Centipede Control: Protect Your Home
- My Home: I prefer dark, damp environments and you will find me under leaves, bark, and logs or in your basement. I am most active at night unless I am disturbed in my hiding places.
- What I eat: I use my venomous jaws to catch and eat other insects, stunning or killing my prey with the poison.
- What I look like: I am flat, reddish brown in color and usually around 1 inch in length. My first pair of legs are modified venomous jaws that I use to catch other insects. If you pick me up, I may bite. I have a single pair of legs on every segment of my body.
- How I am born: I go through 2 stages of development: egg and small adult. My egg is laid in the soil during the warm summer months and the females care for my egg until I hatch. Adult centipedes will protect my egg nests. When I hatch I look just like a small adult. To grow I shed my skin which is called molting, adding a pair of legs each time I molt. I can live up to five years.
- Fun Facts: The name centipede means ‘hundred legs’. In the tropical regions, some centipedes can get up to a foot long. A centipede is not an insect, it is a Chilopoda.
Centipedes are predators. They eat spiders, insects, and even other centipedes. They live in damp environments. Scientists think that this is because the centipede’s body does not retain moisture very well. Centipedes stay where it is humid so they do not dehydrate.
House centipedes are common in many parts of the United States. They normally reach about 10.5″ in length, but their long legs make them look bigger. The large tropical centipedes can reach 3″ in length. In the desert southwest, some species of centipede reach 8″ in length. Giant centipedes in South America reach almost 12″ in length.
Though their name implies that they have 100 legs, centipedes actually only possess a pair of legs per body segment for an approximate total of 30. While thousands of species exist, only the house centipede tends to wander into homes. Even though centipedes are not particularly destructive, many people fear the fast-moving and intimidating-looking creatures. As such, centipedes are considered a nuisance pest.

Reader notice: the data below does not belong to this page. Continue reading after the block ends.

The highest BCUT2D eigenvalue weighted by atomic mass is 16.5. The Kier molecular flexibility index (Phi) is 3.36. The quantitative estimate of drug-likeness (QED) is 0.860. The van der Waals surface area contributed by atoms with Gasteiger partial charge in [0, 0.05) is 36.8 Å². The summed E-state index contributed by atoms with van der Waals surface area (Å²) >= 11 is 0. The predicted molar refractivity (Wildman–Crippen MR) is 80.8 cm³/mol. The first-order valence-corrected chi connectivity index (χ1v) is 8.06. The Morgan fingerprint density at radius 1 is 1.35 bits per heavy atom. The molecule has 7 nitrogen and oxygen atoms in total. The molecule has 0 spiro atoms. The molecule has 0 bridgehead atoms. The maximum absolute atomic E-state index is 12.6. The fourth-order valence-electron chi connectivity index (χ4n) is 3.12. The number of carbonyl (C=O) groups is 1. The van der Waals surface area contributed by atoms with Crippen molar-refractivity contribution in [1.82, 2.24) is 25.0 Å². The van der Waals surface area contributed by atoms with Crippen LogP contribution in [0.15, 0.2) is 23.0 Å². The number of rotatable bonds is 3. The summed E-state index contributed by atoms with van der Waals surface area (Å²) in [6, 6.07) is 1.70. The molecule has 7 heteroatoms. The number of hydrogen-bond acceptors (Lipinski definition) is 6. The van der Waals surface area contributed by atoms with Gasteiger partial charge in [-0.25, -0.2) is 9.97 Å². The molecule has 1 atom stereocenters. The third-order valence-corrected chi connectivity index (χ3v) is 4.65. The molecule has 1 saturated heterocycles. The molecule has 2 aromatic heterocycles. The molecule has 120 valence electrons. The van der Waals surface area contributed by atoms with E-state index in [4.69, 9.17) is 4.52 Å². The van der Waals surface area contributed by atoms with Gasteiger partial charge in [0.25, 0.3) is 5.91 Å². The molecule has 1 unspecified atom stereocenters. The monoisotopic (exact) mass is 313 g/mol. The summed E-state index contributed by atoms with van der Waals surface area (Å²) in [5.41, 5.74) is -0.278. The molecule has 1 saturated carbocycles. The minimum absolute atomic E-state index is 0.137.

What Do They Look Like?
Size: The house centipede ranges from 1 to 1 1/2 inches (25 to 38 mm) in length. Including the length of their antennae and hind legs, centipedes may appear as long as 3 or 4 inches (76 to 102 mm).
Color: House centipedes are dark yellow in color with a trio of dark, longitudinal stripes on the body. Their legs are patterned with alternating dark and light stripes.
Characteristics: In general, centipedes are easily identified by their long, flat bodies and numerous legs. The black lines that run down the back of the house centipede also serve as a distinguishing characteristic. Additionally, the last pair of hind legs on an adult female are approximately twice the length of the body.
Thousands of centipede species live around the world. While they typically require significant levels of moisture, some species have the ability to survive in deserts and dry grasslands. House centipedes are thought to have originated in the Mediterranean region and were introduced to Mexico and the United States in the 1800s.
What Do They Eat?
Centipedes feed on a range of pest insects. Their diet consists of silverfish, firebrats, flies, carpet beetle larvae, spiders and various small arthropods.
Adult centipedes live for approximately one year. In their lifetime, female house centipedes will lay a maximum of 150 eggs in damp soil during the spring and summer. Developing by way of complete metamorphosis, the arthropods pass through an egg, larval and nymphal stage before reaching adulthood. Immature centipedes undergo 10 instars that cause their bodies to grow to accommodate additional pairs of legs. Adults overwinter in warm, moist places.
- May notice adult centipedes in gardens, around house plants or near other sources of vegetation.
- Often found in basements and other dark areas.